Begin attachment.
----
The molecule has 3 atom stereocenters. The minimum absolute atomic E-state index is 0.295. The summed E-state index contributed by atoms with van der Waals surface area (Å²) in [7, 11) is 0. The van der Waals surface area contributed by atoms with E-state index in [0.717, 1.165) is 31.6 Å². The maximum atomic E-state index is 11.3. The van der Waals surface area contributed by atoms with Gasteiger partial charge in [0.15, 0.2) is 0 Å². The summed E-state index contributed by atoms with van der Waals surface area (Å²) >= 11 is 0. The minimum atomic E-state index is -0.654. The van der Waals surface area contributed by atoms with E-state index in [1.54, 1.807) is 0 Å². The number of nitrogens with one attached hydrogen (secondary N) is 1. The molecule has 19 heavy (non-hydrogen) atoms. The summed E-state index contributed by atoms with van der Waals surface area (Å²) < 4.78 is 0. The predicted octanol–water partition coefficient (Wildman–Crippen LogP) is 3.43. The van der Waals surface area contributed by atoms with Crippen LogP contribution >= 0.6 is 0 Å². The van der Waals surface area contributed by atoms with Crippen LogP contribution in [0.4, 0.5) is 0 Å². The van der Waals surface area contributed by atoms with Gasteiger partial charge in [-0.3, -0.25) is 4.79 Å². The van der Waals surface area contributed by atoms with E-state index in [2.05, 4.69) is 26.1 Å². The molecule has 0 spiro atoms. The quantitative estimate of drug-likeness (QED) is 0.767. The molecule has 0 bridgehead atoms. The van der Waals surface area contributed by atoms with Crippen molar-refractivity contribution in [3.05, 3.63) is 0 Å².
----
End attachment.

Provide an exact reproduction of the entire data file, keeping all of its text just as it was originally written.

The molecule has 3 atom stereocenters. The minimum absolute atomic E-state index is 0.295. The summed E-state index contributed by atoms with van der Waals surface area (Å²) in [7, 11) is 0. The van der Waals surface area contributed by atoms with E-state index in [0.717, 1.165) is 31.6 Å². The maximum atomic E-state index is 11.3. The van der Waals surface area contributed by atoms with Gasteiger partial charge in [0.15, 0.2) is 0 Å². The summed E-state index contributed by atoms with van der Waals surface area (Å²) >= 11 is 0. The minimum atomic E-state index is -0.654. The van der Waals surface area contributed by atoms with E-state index in [1.54, 1.807) is 0 Å². The number of nitrogens with one attached hydrogen (secondary N) is 1. The molecule has 19 heavy (non-hydrogen) atoms. The summed E-state index contributed by atoms with van der Waals surface area (Å²) < 4.78 is 0. The predicted octanol–water partition coefficient (Wildman–Crippen LogP) is 3.43. The van der Waals surface area contributed by atoms with Crippen LogP contribution >= 0.6 is 0 Å². The van der Waals surface area contributed by atoms with Crippen LogP contribution in [0.4, 0.5) is 0 Å². The van der Waals surface area contributed by atoms with Gasteiger partial charge in [-0.3, -0.25) is 4.79 Å². The van der Waals surface area contributed by atoms with E-state index in [2.05, 4.69) is 26.1 Å². The molecule has 0 spiro atoms. The quantitative estimate of drug-likeness (QED) is 0.767. The molecule has 0 bridgehead atoms. The van der Waals surface area contributed by atoms with Crippen molar-refractivity contribution in [3.05, 3.63) is 0 Å².